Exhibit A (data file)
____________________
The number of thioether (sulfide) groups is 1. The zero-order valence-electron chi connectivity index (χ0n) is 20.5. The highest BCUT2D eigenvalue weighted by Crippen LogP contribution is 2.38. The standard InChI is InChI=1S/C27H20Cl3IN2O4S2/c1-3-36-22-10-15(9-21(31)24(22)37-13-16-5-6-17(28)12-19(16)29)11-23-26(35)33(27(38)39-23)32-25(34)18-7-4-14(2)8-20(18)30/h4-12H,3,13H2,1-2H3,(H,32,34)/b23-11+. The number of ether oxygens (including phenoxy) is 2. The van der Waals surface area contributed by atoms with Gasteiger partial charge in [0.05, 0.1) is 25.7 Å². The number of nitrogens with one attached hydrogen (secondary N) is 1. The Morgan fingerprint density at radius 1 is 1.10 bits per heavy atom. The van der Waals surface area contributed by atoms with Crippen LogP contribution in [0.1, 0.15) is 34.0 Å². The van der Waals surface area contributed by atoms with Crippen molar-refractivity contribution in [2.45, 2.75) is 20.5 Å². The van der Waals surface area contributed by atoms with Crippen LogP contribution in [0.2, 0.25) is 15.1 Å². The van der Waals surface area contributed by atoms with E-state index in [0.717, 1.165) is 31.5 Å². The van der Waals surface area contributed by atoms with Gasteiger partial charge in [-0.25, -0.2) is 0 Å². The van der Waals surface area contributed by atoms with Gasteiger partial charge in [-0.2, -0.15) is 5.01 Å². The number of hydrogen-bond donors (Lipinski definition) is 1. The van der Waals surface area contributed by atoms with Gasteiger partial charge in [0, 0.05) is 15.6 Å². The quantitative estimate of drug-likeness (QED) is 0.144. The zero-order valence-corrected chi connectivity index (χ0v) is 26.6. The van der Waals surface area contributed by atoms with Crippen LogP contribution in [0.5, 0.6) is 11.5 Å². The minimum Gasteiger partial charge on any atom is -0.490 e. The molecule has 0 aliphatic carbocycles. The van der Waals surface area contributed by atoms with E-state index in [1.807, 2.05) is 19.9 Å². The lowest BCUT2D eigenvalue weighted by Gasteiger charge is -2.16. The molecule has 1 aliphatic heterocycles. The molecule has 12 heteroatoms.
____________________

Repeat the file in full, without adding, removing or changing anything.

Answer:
The number of thioether (sulfide) groups is 1. The zero-order valence-electron chi connectivity index (χ0n) is 20.5. The highest BCUT2D eigenvalue weighted by Crippen LogP contribution is 2.38. The standard InChI is InChI=1S/C27H20Cl3IN2O4S2/c1-3-36-22-10-15(9-21(31)24(22)37-13-16-5-6-17(28)12-19(16)29)11-23-26(35)33(27(38)39-23)32-25(34)18-7-4-14(2)8-20(18)30/h4-12H,3,13H2,1-2H3,(H,32,34)/b23-11+. The number of ether oxygens (including phenoxy) is 2. The van der Waals surface area contributed by atoms with Gasteiger partial charge in [0.05, 0.1) is 25.7 Å². The number of nitrogens with one attached hydrogen (secondary N) is 1. The Morgan fingerprint density at radius 1 is 1.10 bits per heavy atom. The van der Waals surface area contributed by atoms with Crippen LogP contribution in [0.1, 0.15) is 34.0 Å². The van der Waals surface area contributed by atoms with Crippen molar-refractivity contribution in [2.45, 2.75) is 20.5 Å². The van der Waals surface area contributed by atoms with Crippen LogP contribution in [0.2, 0.25) is 15.1 Å². The van der Waals surface area contributed by atoms with E-state index in [0.717, 1.165) is 31.5 Å². The van der Waals surface area contributed by atoms with Gasteiger partial charge in [-0.25, -0.2) is 0 Å². The van der Waals surface area contributed by atoms with Gasteiger partial charge in [-0.2, -0.15) is 5.01 Å². The number of hydrogen-bond donors (Lipinski definition) is 1. The van der Waals surface area contributed by atoms with Gasteiger partial charge in [0, 0.05) is 15.6 Å². The quantitative estimate of drug-likeness (QED) is 0.144. The zero-order valence-corrected chi connectivity index (χ0v) is 26.6. The van der Waals surface area contributed by atoms with Crippen LogP contribution in [0.5, 0.6) is 11.5 Å². The minimum Gasteiger partial charge on any atom is -0.490 e. The molecule has 0 aliphatic carbocycles. The van der Waals surface area contributed by atoms with E-state index in [1.807, 2.05) is 19.9 Å². The lowest BCUT2D eigenvalue weighted by Gasteiger charge is -2.16. The molecule has 1 aliphatic heterocycles. The molecule has 12 heteroatoms.